In all, it really was a relaxing, comfortable day spent with some good people; I made a little money; and now I have the rest of the weekend free to do some restful things at home (like making soup!).

Snow fun if you can't enjoy it somehow, right?

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Friday, February 05, 2010

Independence Days #37

The snow has steadily drifted down outside my window for the past three hours now, the prelude to a winter storm due to intensify tonight. Though I worry a bit that this will both affect the market tomorrow and even cancel my travel plans for the weekend, it's been a delight to sit here at the computer, sip hot tea, work, and watch the flakes grow larger and pile up.

I'm glad I took my baked goods to the market earlier this afternoon. I had baked a lot of bread over the past day and a half, on top of other goodies earlier in the week, and I don't think I would have been too happy unloading all of it in the snow!

Other than the baking, it hasn't been a particularly exciting week at home food-wise, but I think I still managed to show a little Independence:

1. Plant something: Nope. I'm a little tired of sprouts!

2. Harvest something: Broccoli sprouts.

3. Preserve something: Nothing.

4. Reduce waste (Waste not): Tried to use a little less cornmeal on baking sheets and flour on the kneading board; used the rest of my butter wrappers for greasing pans; saved turnip tops for stock; converted leftover snacks from Tuesday's reception -- the ones not set out -- into items I can sell at the market tomorrow.

5. Preparation and storage (Want not): Ordered and received more chocolate for pains au chocolat; starting to work through more canned goods and stored potatoes, sweet potatoes, and squash; started list of more baking ingredients needed from a local bulk food store (I've gone through 25 lbs. of unbleached flour in a week and a half!).

6. Build local food systems: Visited with Emily of Eat Close to Home (happy times!) and showed her around Local Roots; accepted Emily's gift of Forty Seeds -- her tried-and-true bean seeds!; attended community garden discussion at Local Roots and talked with a couple of people afterwards about ideas; baked for another client; prepared crackers, spiced nuts for members-only reception for Deborah Madison; spent the afternoon with my Spiral Friend and her daughter, showing her daughter how to make chai spice shortbread; enjoyed dinner with The Photographer and planned a joint outing next week (research for an article); baked a lot for market.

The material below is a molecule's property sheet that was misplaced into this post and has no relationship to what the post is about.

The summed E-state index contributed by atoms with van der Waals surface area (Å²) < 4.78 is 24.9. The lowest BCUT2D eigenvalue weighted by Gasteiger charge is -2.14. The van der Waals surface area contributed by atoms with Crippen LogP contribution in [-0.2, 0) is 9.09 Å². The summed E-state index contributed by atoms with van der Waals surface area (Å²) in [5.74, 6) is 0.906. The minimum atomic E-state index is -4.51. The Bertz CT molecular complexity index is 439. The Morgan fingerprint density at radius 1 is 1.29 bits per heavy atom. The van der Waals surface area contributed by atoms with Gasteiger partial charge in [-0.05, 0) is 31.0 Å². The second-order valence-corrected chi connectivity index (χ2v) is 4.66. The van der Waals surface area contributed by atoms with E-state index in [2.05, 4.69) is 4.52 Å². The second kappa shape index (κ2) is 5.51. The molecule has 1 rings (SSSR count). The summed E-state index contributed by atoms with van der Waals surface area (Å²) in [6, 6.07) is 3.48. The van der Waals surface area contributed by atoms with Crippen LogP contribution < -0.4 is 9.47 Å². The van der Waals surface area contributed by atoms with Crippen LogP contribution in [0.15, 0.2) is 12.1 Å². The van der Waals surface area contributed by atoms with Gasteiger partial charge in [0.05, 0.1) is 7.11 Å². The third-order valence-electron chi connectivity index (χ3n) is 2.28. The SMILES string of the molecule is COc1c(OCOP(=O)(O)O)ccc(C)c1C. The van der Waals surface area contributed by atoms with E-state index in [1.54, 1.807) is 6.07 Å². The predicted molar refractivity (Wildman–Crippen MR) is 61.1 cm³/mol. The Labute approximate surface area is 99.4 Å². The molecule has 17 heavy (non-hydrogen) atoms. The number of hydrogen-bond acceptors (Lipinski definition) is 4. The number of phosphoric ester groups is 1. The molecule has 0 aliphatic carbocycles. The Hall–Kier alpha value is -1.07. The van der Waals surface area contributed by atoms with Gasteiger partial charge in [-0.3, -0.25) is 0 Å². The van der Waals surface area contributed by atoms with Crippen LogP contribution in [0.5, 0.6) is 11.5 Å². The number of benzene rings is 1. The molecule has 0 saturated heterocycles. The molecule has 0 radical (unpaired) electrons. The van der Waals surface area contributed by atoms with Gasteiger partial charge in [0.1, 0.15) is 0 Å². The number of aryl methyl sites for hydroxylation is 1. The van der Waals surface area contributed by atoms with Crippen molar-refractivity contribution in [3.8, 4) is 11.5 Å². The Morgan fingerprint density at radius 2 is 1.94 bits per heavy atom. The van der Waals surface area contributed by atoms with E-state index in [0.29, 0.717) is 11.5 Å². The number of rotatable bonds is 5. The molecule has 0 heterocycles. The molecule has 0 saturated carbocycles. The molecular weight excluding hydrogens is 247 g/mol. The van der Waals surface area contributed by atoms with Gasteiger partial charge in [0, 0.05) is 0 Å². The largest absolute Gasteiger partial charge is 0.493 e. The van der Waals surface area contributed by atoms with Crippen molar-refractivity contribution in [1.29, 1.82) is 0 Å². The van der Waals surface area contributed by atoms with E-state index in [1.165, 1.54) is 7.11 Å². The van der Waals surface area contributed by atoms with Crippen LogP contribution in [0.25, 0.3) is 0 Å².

7. Eat the food: Locally-made "everything" bagel; homemade croissants; ravioli with spaghetti sauce (all homemade); cherry pie; hash browns with eggs and cheese; squash soup (from The Photographer); roasted sweet potatoes and potatoes on raw turnip greens; Hakurei turnip slices (raw) with homemade baguette chunks.

A good week, in all -- even after a bumpy start.

So this evening I get to sit back, revel in the knowledge that my market work is done for the week, inhale the fragrance of roasting vegetables, and watch the snow fall some more.

And whatever happens -- well, it will be for the best.

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Wednesday, February 03, 2010

Feeling Out of Tortes?

Before launching into this week's baking, I started off the week by baking a few special items for a special event at Local Roots.

When I found out that Deborah Madison -- author of one of my favorite cookbooks, Local Flavors -- was coming to town to speak at the college's Wellness Series, I asked around and got people to agree to a members-only reception for her at Local Roots after the college's reception. I offered to bake my sesame crackers and rosemary walnuts to serve at the market, but I wanted to come up with something on the sweet side, too.

I ended up pulling out and dusting off the recipe I created for a Dark Chocolate Seduction Torte, something I haven't made for a couple of years.

On Monday I tackled the first four layers, including baking the spiced nuts. This time around, it occurred to me that I might not have as much difficulty in cutting pieces if (A) I didn't refrigerate it first, (B) I cut the torte into squares before adding the sauce, and (C) I used a paring knife.

Bingo on all counts!

Sure, the sauce was a little sloppy and pooled in the bottom of the cupcake liners, but overall this made the squares of torte easier to handle -- and easier to dazzle.

I dropped everything at the market ahead of time and then headed up to campus to listen to Deborah's talk -- which covered the impact of food on culture from the early immigrants to America to our current locavore movement. Several times I wanted to shout out "yes!" to what she had to say (don't worry, I restrained myself).

After the talk, I rushed back down to the market building to help lay out the reception table. A few people raised an eyebrow or laughed when they read the name of my dessert, but once they tasted it, they decided I had not exaggerated.

We gave Deborah a thorough tour of the market once she arrived, and we all had the chance to talk with her (second from left). She wasn't able to enjoy the spread as she realized after the talk that her stomach felt unsettled, but she expressed her delight with what we had done and even bought a few things from our producers! We gave her a Local Roots t-shirt before she headed out, and she promised to wear it to her yoga class.

The rest of us lingered a while longer to enjoy more of the goodies (including raspberry ribbon bars, maple pumpkin bars, mushroom pate, spelt crackers, and artisan cheeses) and our own conversations, but all agreed it had been a fine party, even if it had been sparsely attended.

I still have some torte squares left over, so I will likely save those for the pastry case on Saturday. I feel better knowing that the excess of what I made (what hadn't been set out) will earn me a little extra money for no more work on market day.

And hopefully this torte will make someone else feel better, too!